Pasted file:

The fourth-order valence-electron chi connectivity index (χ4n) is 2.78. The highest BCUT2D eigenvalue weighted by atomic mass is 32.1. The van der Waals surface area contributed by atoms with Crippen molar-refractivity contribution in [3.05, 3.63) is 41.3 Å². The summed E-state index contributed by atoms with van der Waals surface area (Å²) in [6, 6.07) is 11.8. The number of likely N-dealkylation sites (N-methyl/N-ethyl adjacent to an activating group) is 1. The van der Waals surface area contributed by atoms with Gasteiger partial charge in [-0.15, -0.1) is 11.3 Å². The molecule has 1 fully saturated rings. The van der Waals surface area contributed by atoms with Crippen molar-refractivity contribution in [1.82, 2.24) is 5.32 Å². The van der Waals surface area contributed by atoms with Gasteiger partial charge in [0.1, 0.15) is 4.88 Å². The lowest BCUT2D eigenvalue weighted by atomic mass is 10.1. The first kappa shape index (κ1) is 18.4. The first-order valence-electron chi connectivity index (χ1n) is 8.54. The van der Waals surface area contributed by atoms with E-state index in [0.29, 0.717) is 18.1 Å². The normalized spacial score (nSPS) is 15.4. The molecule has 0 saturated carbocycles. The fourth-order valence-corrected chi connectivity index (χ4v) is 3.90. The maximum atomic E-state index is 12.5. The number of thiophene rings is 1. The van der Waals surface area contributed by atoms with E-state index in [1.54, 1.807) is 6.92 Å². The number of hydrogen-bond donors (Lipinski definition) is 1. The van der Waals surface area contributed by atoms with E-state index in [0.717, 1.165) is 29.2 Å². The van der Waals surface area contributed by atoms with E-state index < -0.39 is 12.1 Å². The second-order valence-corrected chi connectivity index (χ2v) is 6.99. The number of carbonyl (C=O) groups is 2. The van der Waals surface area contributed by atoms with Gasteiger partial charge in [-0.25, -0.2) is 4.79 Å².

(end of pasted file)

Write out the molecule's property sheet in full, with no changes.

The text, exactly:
The fourth-order valence-electron chi connectivity index (χ4n) is 2.78. The highest BCUT2D eigenvalue weighted by atomic mass is 32.1. The van der Waals surface area contributed by atoms with Crippen molar-refractivity contribution in [3.05, 3.63) is 41.3 Å². The summed E-state index contributed by atoms with van der Waals surface area (Å²) in [6, 6.07) is 11.8. The number of likely N-dealkylation sites (N-methyl/N-ethyl adjacent to an activating group) is 1. The van der Waals surface area contributed by atoms with Gasteiger partial charge in [-0.15, -0.1) is 11.3 Å². The molecule has 1 fully saturated rings. The van der Waals surface area contributed by atoms with Crippen molar-refractivity contribution in [1.82, 2.24) is 5.32 Å². The van der Waals surface area contributed by atoms with Gasteiger partial charge in [0.1, 0.15) is 4.88 Å². The lowest BCUT2D eigenvalue weighted by atomic mass is 10.1. The first kappa shape index (κ1) is 18.4. The first-order valence-electron chi connectivity index (χ1n) is 8.54. The van der Waals surface area contributed by atoms with E-state index in [0.29, 0.717) is 18.1 Å². The normalized spacial score (nSPS) is 15.4. The molecule has 0 saturated carbocycles. The fourth-order valence-corrected chi connectivity index (χ4v) is 3.90. The maximum atomic E-state index is 12.5. The number of thiophene rings is 1. The van der Waals surface area contributed by atoms with E-state index in [1.54, 1.807) is 6.92 Å². The number of hydrogen-bond donors (Lipinski definition) is 1. The van der Waals surface area contributed by atoms with E-state index in [0.717, 1.165) is 29.2 Å². The van der Waals surface area contributed by atoms with E-state index < -0.39 is 12.1 Å². The second-order valence-corrected chi connectivity index (χ2v) is 6.99. The number of carbonyl (C=O) groups is 2. The van der Waals surface area contributed by atoms with Gasteiger partial charge in [-0.25, -0.2) is 4.79 Å².